The Commodity Futures Trading Commission has awarded almost $200m to a former Deutsche Bank employee who raised concerns about the manipulation of the Libor interest rate benchmark, marking the largest-ever payment under US whistleblower programmes.
The US derivatives regulator said the payment had been made for “timely original information” that significantly contributed to an already “open investigation”.
This led to a “successful enforcement action, as well as to the success of two related actions, by a US federal regulator and a foreign regulator”, the CFTC said in a statement. The agency did not identify the whistleblower, their employer or the associated regulatory action.
But people familiar with the matter said the award was related to a $2.5bn settlement paid by Deutsche Bank after a regulatory investigation into the manipulation of Libor, the disgraced interest rate benchmark underpinning global finance that was found to have been rigged by bankers a decade ago and that will begin to fade away next year.
Barclays, Deutsche Bank and Société Générale were among the banks that reached settlements with the CFTC and other agencies over the scandal.
The law firm Kirby McInerney in a statement identified the whistleblower as its client, who “provided extensive information, documents, and trading information in 2012” that triggered investigations by the CFTC as well as a US and foreign regulator on the “manipulation of crucial financial benchmarks used by global banks”.
“Manipulation of financial benchmarks enriches manipulators at the expense of market participants,” said David Kovel, managing partner at Kirby McInerney.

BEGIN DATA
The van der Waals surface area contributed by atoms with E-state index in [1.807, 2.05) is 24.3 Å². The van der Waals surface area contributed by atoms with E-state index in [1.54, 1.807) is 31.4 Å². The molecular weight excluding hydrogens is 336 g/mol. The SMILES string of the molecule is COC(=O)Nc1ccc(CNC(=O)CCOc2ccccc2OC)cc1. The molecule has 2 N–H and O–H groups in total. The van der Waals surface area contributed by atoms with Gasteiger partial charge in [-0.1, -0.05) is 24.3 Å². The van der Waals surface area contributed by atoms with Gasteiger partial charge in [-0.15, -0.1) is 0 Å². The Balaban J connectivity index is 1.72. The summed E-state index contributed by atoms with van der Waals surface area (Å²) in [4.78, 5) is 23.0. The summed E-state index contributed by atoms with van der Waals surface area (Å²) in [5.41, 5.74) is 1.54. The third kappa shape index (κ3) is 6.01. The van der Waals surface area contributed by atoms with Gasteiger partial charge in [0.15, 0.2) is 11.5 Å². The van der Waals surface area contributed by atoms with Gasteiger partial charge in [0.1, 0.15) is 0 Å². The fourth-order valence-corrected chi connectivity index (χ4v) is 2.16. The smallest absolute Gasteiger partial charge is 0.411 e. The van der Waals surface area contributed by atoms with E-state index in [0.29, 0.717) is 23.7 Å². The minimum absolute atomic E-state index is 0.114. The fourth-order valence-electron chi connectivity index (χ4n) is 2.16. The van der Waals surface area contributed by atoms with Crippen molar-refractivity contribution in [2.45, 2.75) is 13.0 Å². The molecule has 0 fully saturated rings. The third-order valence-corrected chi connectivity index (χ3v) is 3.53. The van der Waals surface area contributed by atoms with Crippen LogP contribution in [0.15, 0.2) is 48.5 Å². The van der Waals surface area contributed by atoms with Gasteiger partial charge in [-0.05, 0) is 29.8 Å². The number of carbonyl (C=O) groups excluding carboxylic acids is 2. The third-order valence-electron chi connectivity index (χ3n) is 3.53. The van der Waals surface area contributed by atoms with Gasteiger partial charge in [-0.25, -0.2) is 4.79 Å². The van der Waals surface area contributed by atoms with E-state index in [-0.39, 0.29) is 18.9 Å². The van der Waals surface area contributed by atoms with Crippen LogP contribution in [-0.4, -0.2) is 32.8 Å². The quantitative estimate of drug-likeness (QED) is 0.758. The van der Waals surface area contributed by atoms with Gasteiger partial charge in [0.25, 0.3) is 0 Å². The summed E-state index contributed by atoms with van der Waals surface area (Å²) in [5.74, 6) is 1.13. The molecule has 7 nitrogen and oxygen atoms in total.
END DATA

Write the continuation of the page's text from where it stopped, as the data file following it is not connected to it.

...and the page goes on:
The $200m payout is the largest under the whistleblower programme established by the Dodd-Frank Act — which includes the CFTC and the Securities and Exchange Commission — as well as other schemes including the Internal Revenue Service, according to Kirby McInerney.
“It’s historic,” said Erika Kelton, a whistleblower lawyer at Phillips & Cohen. “I don’t know of any other award in any of the US whistleblower programmes that is as large as this.”
Since issuing its first award in 2014, the CFTC has awarded more than $300m to whistleblowers, who are eligible to receive between 10 per cent and 30 per cent of the monetary penalties collected.
But the latest award has already sparked controversy, with one CFTC commissioner, Dawn Stump, saying that she did not approve a portion of the payment that is “attributable to the collection of sanctions by the foreign regulator” — the first time for the CFTC.
Stump said the agency should be “particularly careful” of awards based on penalties collected by foreign authorities as they divert funds that would otherwise be available to American regulators or the US Treasury.
“It’s an eye-popping award,” said Paul Pantano, senior counsel at Willkie Farr & Gallagher, adding the resulting drop in funds available for whistleblowers who report activities in US markets was “concerning”.
A spokesperson for Deutsche Bank declined to comment.